The splice variants of TREK-1 act as dominant-negative suppressors of human uterine relaxation: Implications for preterm labor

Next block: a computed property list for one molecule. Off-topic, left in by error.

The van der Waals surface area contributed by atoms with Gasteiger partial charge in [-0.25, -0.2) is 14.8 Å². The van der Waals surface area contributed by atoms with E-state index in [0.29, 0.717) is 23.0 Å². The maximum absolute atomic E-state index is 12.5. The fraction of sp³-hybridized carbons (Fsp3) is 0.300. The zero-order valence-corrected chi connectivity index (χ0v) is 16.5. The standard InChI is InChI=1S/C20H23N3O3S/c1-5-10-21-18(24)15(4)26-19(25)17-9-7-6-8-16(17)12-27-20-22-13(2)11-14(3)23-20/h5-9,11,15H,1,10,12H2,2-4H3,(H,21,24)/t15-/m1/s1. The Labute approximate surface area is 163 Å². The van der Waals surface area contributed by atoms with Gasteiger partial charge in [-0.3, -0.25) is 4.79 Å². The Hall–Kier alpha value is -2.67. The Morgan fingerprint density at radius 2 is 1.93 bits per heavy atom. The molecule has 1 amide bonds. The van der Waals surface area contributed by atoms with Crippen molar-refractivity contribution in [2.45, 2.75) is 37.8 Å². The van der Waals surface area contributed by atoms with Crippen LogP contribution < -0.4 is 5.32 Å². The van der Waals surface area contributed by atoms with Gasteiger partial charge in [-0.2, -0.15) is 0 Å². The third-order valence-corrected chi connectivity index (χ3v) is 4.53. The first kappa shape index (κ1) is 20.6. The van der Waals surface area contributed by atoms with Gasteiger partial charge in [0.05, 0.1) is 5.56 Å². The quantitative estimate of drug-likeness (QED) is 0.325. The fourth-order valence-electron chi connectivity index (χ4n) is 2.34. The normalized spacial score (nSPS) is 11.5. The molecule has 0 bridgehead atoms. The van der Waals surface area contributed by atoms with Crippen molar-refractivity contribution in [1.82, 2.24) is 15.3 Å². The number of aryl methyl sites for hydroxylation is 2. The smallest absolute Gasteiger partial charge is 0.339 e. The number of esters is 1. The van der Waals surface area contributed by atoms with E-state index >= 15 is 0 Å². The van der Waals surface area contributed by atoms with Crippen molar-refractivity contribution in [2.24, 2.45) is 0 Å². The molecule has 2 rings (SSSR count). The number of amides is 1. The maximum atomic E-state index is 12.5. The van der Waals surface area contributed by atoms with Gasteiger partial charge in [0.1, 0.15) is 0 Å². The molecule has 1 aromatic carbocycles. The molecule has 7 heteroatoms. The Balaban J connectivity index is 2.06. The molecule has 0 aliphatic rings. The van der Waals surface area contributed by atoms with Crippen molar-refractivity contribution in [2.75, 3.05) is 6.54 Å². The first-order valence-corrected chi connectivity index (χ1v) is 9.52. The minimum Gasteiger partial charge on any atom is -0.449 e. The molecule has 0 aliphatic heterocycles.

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Human myometrium plays a pivotal role during pregnancy remaining quiescent during fetal development while eventually producing the forceful contractions necessary for parturition. The complex mechanism of maintaining uterine quiescence and triggering contraction is unclear. Spontaneous or unexplained preterm labor (PTL) accounts for approximately 45% of preterm birth (PTB) which results in infant death every 30 seconds globally. Two-pore domain potassium channels (K2P) are an emerging family of ion channels; these K2P channels participate in the regulation of excitable cells through maintaining resting membrane potential by polarizing the plasma membrane. The aberrant regulation of K2P channels may switch the cells from a resting state to one of excitation. TREK-1, a member of the K2P channel family, has previously been shown to exhibit elevated expression in pregnant human myometrium during gestation. In this study, three splice variants of intact human TREK-1 were identified in myometrium. For the first time, five non-conducting splice variants of TREK-1 were identified in preterm laboring and non-laboring myometrium, and were named as SV-1 to SV-5 due to the number of deleted exons. The exon skipping contributes to heavily truncated proteins with defective TREK-1 channel properties. Quantitative real-time PCR provided evidence of elevated expression of SV-5 in preterm labor, while TREK-1 was down-regulated. The up-regulation of SV-1, SV-3 and SV-5 are seen in preterm non-laboring myometrium.Alternative splicing has been shown to generate variants that can interfere with TREK-1 channel activity. Each individual splice variant was determined to be dominant-negative suppressors of TREK-1. The cellular distribution of TREK-1 was altered by each splice variant, which caused reduced membrane TREK-1 expression. Electrophysiological experiments confirmed the direct interaction between TREK-1 and each splice variant in basic and intracellular acidic conditions. Individual splice variants inhibited TREK-1 channel activity by reducing current densities as well as membrane TREK-1 expression. While intracellular acidosis is associated with uterine relaxation as well as TREK-1 channel activation, the use of bicarbonate experimentally to activate TREK-1 could not rescue TREK-1 channels blocked by co-expression of variant channels. Hetero-dimerization of TREK-1 with splice variant subunits is the probable mechanistic basis for this inhibition. Our research has shown that individual splice variants have the ability to impair TREK-1 channel function, although only SV-5 was significantly up-regulated in patients that delivered due to preterm labor. The presence of all non-conducting splice variants and the reduced TREK-1 transcript in preterm patients may also correlate with preterm labor per se. The presence of splice variants may competitively inhibit normal TREK-1 monomers which puts the uterus at risk of not maintaining quiescence in the presence of contractile influence(s). New therapeutic targets and biomarkers for preterm labor are suggested by this research due to the finding of non-conductive splice variants as dominant-negative suppressors of TREK-1.